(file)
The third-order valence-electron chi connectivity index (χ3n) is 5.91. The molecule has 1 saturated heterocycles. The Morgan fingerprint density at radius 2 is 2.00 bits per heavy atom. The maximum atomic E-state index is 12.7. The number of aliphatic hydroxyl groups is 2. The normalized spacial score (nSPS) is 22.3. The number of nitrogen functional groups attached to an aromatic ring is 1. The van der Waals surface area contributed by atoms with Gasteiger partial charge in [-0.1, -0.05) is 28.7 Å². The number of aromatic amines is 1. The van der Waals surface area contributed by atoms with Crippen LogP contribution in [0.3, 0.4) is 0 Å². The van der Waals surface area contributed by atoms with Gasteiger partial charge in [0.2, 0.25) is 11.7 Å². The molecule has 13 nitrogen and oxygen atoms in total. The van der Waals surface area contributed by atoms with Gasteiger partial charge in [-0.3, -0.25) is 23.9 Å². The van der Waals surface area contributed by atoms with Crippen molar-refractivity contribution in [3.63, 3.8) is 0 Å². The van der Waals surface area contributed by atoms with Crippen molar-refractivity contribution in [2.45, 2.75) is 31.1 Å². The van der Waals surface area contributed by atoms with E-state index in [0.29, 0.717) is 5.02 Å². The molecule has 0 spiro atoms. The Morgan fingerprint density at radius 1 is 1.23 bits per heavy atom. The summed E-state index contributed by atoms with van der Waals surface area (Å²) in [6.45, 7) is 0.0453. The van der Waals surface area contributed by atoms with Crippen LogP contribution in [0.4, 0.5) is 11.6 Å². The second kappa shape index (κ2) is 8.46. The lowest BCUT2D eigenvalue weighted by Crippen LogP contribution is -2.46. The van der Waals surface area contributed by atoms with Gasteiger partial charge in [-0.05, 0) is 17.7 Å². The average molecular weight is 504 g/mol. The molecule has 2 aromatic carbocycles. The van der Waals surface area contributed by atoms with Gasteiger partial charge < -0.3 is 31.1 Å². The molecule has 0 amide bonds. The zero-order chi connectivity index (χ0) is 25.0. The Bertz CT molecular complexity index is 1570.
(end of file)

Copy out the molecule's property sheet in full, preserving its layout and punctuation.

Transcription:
The third-order valence-electron chi connectivity index (χ3n) is 5.91. The molecule has 1 saturated heterocycles. The Morgan fingerprint density at radius 2 is 2.00 bits per heavy atom. The maximum atomic E-state index is 12.7. The number of aliphatic hydroxyl groups is 2. The normalized spacial score (nSPS) is 22.3. The number of nitrogen functional groups attached to an aromatic ring is 1. The van der Waals surface area contributed by atoms with Gasteiger partial charge in [-0.1, -0.05) is 28.7 Å². The number of aromatic amines is 1. The van der Waals surface area contributed by atoms with Crippen LogP contribution in [0.3, 0.4) is 0 Å². The van der Waals surface area contributed by atoms with Gasteiger partial charge in [0.2, 0.25) is 11.7 Å². The molecule has 13 nitrogen and oxygen atoms in total. The van der Waals surface area contributed by atoms with Gasteiger partial charge in [-0.3, -0.25) is 23.9 Å². The van der Waals surface area contributed by atoms with Crippen molar-refractivity contribution in [3.63, 3.8) is 0 Å². The van der Waals surface area contributed by atoms with Crippen molar-refractivity contribution in [2.45, 2.75) is 31.1 Å². The van der Waals surface area contributed by atoms with E-state index in [0.29, 0.717) is 5.02 Å². The molecule has 0 spiro atoms. The Morgan fingerprint density at radius 1 is 1.23 bits per heavy atom. The summed E-state index contributed by atoms with van der Waals surface area (Å²) in [6.45, 7) is 0.0453. The van der Waals surface area contributed by atoms with Crippen LogP contribution in [0.4, 0.5) is 11.6 Å². The second kappa shape index (κ2) is 8.46. The lowest BCUT2D eigenvalue weighted by Crippen LogP contribution is -2.46. The van der Waals surface area contributed by atoms with Gasteiger partial charge in [-0.05, 0) is 17.7 Å². The average molecular weight is 504 g/mol. The molecule has 2 aromatic carbocycles. The van der Waals surface area contributed by atoms with Gasteiger partial charge < -0.3 is 31.1 Å². The molecule has 0 amide bonds. The zero-order chi connectivity index (χ0) is 25.0. The Bertz CT molecular complexity index is 1570.